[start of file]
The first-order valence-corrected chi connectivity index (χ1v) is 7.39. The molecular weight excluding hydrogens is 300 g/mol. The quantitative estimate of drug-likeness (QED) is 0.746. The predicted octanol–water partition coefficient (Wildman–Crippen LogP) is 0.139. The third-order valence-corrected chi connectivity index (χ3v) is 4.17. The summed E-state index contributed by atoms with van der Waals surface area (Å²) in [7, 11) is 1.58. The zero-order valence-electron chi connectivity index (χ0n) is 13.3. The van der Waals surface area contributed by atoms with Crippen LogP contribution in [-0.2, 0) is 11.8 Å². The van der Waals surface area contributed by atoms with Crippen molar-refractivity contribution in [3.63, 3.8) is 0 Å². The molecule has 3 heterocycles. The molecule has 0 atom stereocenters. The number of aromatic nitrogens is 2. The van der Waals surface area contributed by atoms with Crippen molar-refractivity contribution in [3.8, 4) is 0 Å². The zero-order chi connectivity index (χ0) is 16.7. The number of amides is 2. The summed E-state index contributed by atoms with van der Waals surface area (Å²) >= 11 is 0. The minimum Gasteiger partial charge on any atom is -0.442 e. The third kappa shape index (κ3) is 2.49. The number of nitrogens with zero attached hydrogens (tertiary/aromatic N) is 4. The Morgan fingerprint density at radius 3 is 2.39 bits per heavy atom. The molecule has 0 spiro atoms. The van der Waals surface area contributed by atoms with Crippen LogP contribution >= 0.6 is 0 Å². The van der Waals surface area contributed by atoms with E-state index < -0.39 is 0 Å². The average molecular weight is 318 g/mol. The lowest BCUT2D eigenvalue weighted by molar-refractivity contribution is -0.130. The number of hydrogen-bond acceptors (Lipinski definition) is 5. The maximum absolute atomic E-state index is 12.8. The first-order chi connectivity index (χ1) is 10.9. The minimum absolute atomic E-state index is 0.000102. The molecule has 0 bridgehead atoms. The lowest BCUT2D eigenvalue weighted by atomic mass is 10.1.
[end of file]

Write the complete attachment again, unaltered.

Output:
The first-order valence-corrected chi connectivity index (χ1v) is 7.39. The molecular weight excluding hydrogens is 300 g/mol. The quantitative estimate of drug-likeness (QED) is 0.746. The predicted octanol–water partition coefficient (Wildman–Crippen LogP) is 0.139. The third-order valence-corrected chi connectivity index (χ3v) is 4.17. The summed E-state index contributed by atoms with van der Waals surface area (Å²) in [7, 11) is 1.58. The zero-order valence-electron chi connectivity index (χ0n) is 13.3. The van der Waals surface area contributed by atoms with Crippen LogP contribution in [-0.2, 0) is 11.8 Å². The van der Waals surface area contributed by atoms with Crippen molar-refractivity contribution in [3.63, 3.8) is 0 Å². The molecule has 3 heterocycles. The molecule has 0 atom stereocenters. The number of aromatic nitrogens is 2. The van der Waals surface area contributed by atoms with Crippen molar-refractivity contribution in [3.8, 4) is 0 Å². The zero-order chi connectivity index (χ0) is 16.7. The number of amides is 2. The summed E-state index contributed by atoms with van der Waals surface area (Å²) >= 11 is 0. The minimum Gasteiger partial charge on any atom is -0.442 e. The third kappa shape index (κ3) is 2.49. The number of nitrogens with zero attached hydrogens (tertiary/aromatic N) is 4. The Morgan fingerprint density at radius 3 is 2.39 bits per heavy atom. The molecule has 0 spiro atoms. The van der Waals surface area contributed by atoms with Crippen LogP contribution >= 0.6 is 0 Å². The van der Waals surface area contributed by atoms with E-state index < -0.39 is 0 Å². The average molecular weight is 318 g/mol. The lowest BCUT2D eigenvalue weighted by molar-refractivity contribution is -0.130. The number of hydrogen-bond acceptors (Lipinski definition) is 5. The maximum absolute atomic E-state index is 12.8. The first-order chi connectivity index (χ1) is 10.9. The minimum absolute atomic E-state index is 0.000102. The molecule has 0 bridgehead atoms. The lowest BCUT2D eigenvalue weighted by atomic mass is 10.1.